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Don Camillo and Peppone are essentially two aspects of the same man

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"Don Camillo and Peppone are essentially two aspects of the same man"

Throughout the stories narrated in The Little World of Don Camillo the reader is being presented with two main characters; Don Camillo and Peppone.  As the story develops we discover that Don Camillo is a Catholic priest in a small town in northern Italy where the mayor is a communist, Peppone. Essentially this position immediately creates a contrasting atmosphere between the two characters as at a first glance it would appear that they share completely different beliefs. Nevertheless the countless stories in the novel illustrate a number of traits that show that the two men have a certain connection and appear to admire one another as a result of strong resemblance.  Therefore with general reference to “Out of Bounds” and “The Treasure” it will be possible to establish how this characteristic of Don Camillo and Peppone being the same person is being transmitted.

 An argument between two people can arise as a result of jealousy, either for a certain possession or for illustrating the same characteristics as each other and constantly trying to prove that one is better at it than another. Therefore throughout the novel we see how the two characters constantly challenge one another in order to prove who is better. This is seen at the very start of “ Out of Bounds” where Don Camillo challenges Peppone and his men to come to mass, stating that he will “fix them”. Throughout the book Don Camillo is trying to fight the idea of godless communists, whereas Peppone keeps making speeches about how “the reactionaries” ought to be shot, which contributes to the idea of constant provocation.

  As the story develops we are being shown a different side to Don Camillo, we discover a more open and modern aspect to him as we are being humorously informed about his possession of a gun and his strong temptation to hunt.  This aspect shows that Don Camillo has two sides to him and does not completely reject the luxuries of life that Peppone so often exposes. When Don Camillo happens to meet his opponent while hunting and decides to knock him out to escape the embarrassment, we see that Peppone has the exact same thoughts and the two men fail as a result of the matching.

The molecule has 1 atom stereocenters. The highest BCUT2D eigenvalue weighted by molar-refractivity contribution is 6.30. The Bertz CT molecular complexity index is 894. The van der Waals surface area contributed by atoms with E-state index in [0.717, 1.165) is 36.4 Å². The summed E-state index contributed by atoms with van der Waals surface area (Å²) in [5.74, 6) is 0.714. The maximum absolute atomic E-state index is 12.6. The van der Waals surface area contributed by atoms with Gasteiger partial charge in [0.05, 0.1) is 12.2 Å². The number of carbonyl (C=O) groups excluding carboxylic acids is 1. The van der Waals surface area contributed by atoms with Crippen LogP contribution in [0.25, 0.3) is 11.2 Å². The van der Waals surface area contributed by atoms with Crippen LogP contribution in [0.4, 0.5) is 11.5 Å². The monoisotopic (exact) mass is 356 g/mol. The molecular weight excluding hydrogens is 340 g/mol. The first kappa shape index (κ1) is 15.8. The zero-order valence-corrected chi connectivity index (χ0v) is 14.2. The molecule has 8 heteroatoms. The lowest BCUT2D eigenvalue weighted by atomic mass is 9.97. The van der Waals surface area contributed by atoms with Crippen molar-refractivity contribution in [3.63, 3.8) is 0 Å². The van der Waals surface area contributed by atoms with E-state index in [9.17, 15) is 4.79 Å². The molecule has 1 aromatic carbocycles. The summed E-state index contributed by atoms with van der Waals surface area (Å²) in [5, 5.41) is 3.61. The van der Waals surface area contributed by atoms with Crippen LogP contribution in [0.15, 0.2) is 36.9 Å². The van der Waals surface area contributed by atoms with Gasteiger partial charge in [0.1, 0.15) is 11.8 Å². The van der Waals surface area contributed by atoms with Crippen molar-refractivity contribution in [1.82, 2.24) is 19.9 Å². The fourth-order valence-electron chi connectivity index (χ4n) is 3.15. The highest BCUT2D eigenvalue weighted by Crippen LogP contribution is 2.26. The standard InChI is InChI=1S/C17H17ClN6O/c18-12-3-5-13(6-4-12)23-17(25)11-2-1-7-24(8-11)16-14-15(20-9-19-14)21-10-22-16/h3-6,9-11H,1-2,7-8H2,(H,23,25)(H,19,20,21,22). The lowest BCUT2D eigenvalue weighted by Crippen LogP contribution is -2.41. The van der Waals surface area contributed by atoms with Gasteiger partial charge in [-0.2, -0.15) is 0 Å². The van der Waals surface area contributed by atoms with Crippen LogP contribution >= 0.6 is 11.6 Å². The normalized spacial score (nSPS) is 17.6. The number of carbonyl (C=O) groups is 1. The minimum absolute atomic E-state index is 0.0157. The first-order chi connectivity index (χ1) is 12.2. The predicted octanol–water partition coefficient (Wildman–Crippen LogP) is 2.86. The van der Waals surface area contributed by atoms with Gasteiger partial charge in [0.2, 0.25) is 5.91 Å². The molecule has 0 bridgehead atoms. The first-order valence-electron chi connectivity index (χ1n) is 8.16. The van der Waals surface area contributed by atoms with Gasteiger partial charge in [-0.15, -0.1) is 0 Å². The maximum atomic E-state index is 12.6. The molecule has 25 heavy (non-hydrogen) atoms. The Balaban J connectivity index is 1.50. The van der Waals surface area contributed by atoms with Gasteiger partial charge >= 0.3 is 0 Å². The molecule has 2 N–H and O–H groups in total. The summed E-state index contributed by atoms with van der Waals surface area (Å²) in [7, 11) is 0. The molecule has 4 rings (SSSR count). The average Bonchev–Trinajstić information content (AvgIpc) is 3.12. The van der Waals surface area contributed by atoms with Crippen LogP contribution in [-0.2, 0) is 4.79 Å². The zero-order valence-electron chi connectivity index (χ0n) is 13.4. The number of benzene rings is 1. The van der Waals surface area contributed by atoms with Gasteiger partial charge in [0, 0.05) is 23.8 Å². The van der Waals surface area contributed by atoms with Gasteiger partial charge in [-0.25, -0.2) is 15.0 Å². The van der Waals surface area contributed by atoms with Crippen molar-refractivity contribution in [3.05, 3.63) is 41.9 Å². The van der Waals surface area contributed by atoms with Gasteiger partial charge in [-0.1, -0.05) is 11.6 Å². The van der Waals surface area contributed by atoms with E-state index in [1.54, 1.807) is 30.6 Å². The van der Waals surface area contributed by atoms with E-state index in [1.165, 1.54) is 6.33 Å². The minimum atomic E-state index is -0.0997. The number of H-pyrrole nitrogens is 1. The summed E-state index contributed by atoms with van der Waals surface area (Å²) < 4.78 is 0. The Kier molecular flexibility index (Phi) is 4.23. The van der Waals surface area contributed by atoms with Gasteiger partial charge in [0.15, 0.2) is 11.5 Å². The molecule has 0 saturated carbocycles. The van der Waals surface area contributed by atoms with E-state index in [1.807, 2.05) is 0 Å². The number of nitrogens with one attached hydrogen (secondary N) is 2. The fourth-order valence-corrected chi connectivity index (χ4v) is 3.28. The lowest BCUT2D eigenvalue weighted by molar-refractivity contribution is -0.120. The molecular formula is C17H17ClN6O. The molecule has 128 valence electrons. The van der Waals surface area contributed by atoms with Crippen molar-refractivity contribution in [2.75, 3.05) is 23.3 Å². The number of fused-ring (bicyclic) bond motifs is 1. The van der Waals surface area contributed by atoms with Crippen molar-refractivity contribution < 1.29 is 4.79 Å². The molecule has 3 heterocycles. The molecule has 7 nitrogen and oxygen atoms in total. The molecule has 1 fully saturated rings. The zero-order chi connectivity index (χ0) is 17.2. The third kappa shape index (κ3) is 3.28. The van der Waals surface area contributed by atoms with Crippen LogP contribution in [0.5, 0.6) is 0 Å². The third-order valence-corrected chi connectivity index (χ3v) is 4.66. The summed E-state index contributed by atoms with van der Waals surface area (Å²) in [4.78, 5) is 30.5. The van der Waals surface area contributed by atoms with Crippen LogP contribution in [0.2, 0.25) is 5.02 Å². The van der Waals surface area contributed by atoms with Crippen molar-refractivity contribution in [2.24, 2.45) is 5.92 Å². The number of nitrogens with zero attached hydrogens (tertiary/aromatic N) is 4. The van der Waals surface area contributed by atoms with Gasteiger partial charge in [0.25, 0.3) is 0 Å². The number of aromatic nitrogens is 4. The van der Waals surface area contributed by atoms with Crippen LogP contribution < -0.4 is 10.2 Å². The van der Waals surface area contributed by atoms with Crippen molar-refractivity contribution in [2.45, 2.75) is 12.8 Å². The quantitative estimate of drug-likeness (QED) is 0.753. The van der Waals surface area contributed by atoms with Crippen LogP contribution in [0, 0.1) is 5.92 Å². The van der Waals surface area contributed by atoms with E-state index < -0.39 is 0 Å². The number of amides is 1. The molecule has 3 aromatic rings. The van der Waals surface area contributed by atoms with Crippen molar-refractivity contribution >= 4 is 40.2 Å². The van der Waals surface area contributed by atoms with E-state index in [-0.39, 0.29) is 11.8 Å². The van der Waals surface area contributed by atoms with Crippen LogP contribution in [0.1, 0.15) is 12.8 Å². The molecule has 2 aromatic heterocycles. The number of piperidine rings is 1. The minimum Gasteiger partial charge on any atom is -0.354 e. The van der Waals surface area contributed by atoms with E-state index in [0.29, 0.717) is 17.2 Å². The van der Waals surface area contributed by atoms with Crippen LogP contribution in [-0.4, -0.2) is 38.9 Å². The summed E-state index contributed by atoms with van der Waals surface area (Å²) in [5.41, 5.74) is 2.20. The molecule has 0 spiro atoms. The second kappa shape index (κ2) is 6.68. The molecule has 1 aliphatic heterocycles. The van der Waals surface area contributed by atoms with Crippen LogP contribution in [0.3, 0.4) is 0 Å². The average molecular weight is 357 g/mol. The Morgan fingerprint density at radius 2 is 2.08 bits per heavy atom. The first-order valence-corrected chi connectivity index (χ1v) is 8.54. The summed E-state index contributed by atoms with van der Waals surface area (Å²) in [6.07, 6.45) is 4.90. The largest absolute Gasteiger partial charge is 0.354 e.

The tension between the two men rises as we discover that both men are breaking the rules from a different point of view with respect to each one’s beliefs and have ended up in the exact same position as a result of the meeting. Furthermore as the two men are about to confront the gamekeeper we see how both of them appear to work in a team to distract and knock him out, developing a similar idea about their escape without having to communicate. This shows that their general mentality towards life is related. Their adventure ends on an agreement where both men settle by blaming temptation and throw away their rabbits, but we see that the events that follow illustrate the similarities between the two men.  Don Camillo automatically punishes himself as a result of having sinned which coincides with his strong religious views. However, Peppone, who is portrayed as a determined communist appears to have a Christian conscience deep inside, which is seen as he decides to confess to sins, proving that the two men actually share the same beliefs.  Both of them develop very similar ideas throughout the entire novel which essentially leads to be the main cause of their conflicts and general anger towards one another. As Peppone confesses having returned to collect the rabbits, Don Camillo realizes that he cannot judge him, as he was tempted to act in the same way.

 “Out of Bounds” portrays the type of relationship the two men have, constantly trying to appear as each other enemies, although the two men secretly admire each other, as seen when Peppone cooks Don Camillo a rabbit at the end of the story.

  Throughout the story “The Treasure” the reader is being presented with yet another conflict that arises as a result of competition and jealousy. As Don Camillo discovers about Peppone’s plan to build the People’s Palace he becomes irritated as he had always dreamed of building his personal Recreation Center for children.  Essentially we can see that both men are eager to present a building with an exact same educational and recreational purpose, but the high level of competition between them doesn’t allow one of them to appear better in front of the public. Additionally we discover that the two men share a common interest in the well being of the town but try to approach it from two distinct manners. Although both men appear to achieve their goals by sometimes applying irrational methods such as threatening with weapons and stealing, their intentions are always honest.  

In all, the conflicts that are represented in the stories between Peppone and Don Camillo prove to be the evidence of their correlation with one another as a great number of them are closely related to the jealousy that one feels towards his strongest competition, somebody that equally reflects him. It can be said that that the two men are essentially two aspects of the same man as they share similar beliefs and goals but have chosen to demonstrate these from different perspectives; a Christian point of view and a Communist ideology. Nevertheless the two men feel dependent on one another and respect one another as seen in the story “Return to the Fold”, where Don Camillo returns to his town as a result of Peppone’s reliance, after being sent off by the Bishop.  

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